Every listener has a work that makes him wince, and mine is that reliable musical patron saint of tasks dull and dutiful, Mozart's Flute Quartet in C Major, K. 285b. The lack of tension and harmonic interest in the first movement opens up to a bit more nourishment in the second, but the best possible thing that could happen to it came Wednesday night: the intriguing sound of its lead voice in flutist Marina Piccinini.

The main event perhaps at the Philadelphia Chamber Music Society concert at the Perelman was the Philadelphia premiere of Aaron Jay Kernis' Air for Flute and String Quartet, lovingly realized by Piccinini and the always-warm Brentano String Quartet. The work is from 1996, two years before the Bensalem-born composer won the Pulitzer in music for his second string quartet, and more amiable writing might not exist.

Flute is dominant (it even gets a cadenza), but the overwhelming asset is mood, and the strings lay it on like silk. Agitation arrives toward the middle, but for the most part Kernis' Air is quietly expectant in a gentle world. Vaguely touched in Americana, its lyrical tones reassure the way Gerald Finzi's Eclogue for Piano and Strings Op. 10 does — which is to say, as a welcome pool of tranquillity in unsettled times.

Marina Piccinini
Marco Borggreve
Marina Piccinini

Piccinini in both Mozart and Kernis came across as a sensitive player with a deep sound that grows and stretches to suit the specific emotional intent of the moment.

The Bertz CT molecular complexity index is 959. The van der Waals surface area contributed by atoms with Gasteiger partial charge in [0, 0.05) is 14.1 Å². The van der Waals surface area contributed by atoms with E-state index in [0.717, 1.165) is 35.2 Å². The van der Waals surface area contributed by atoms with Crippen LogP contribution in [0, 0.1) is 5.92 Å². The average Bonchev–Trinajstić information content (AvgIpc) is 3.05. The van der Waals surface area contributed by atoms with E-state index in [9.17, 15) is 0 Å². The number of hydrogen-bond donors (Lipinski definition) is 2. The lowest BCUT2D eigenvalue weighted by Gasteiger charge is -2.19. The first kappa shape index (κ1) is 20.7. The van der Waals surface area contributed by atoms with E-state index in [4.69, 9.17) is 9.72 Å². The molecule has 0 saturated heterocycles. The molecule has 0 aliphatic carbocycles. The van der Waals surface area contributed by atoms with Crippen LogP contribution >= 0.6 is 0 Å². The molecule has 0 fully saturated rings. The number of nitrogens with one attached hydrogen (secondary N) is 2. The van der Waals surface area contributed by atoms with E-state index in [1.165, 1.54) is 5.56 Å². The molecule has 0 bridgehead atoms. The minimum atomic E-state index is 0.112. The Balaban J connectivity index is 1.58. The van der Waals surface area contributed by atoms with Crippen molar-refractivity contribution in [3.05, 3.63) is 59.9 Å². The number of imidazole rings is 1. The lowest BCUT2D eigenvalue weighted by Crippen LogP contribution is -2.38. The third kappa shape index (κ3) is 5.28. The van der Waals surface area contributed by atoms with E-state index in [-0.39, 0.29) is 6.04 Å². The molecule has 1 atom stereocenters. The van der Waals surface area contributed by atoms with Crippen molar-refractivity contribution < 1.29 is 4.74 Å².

Two works for string quartet alone occupied the Brentano the rest of the program, which was dedicated to Michael Tree, the Guarneri Quartet violist who died Friday. The Brentano's marvelous qualities shone through both the Mozart String Quartet in C Major, K. 465 and Beethoven String Quartet in C Minor, Opus 18, No. 4.

There is no single star in this group, though violinist Mark Steinberg has a lithe charisma that is nicely understated. What's impressive is how they nestle up inside each other's sound. The Mozart had them comfortable and confident, putting more emphasis on beauty than polish per se.

They caught Beethoven's shifting spirit in the Opus 18, No. 4, from the coiled anger of the opening to the jumpy third movement. You might have wished for more saturated emotions at times. But the end of the second movement showed what subtle messaging comes when like minds have been quartetting as long as these have (since 1992).

In the last 16 bars or so, they changed their character slightly. It was a charming draining away of tension that made all concerns evaporate.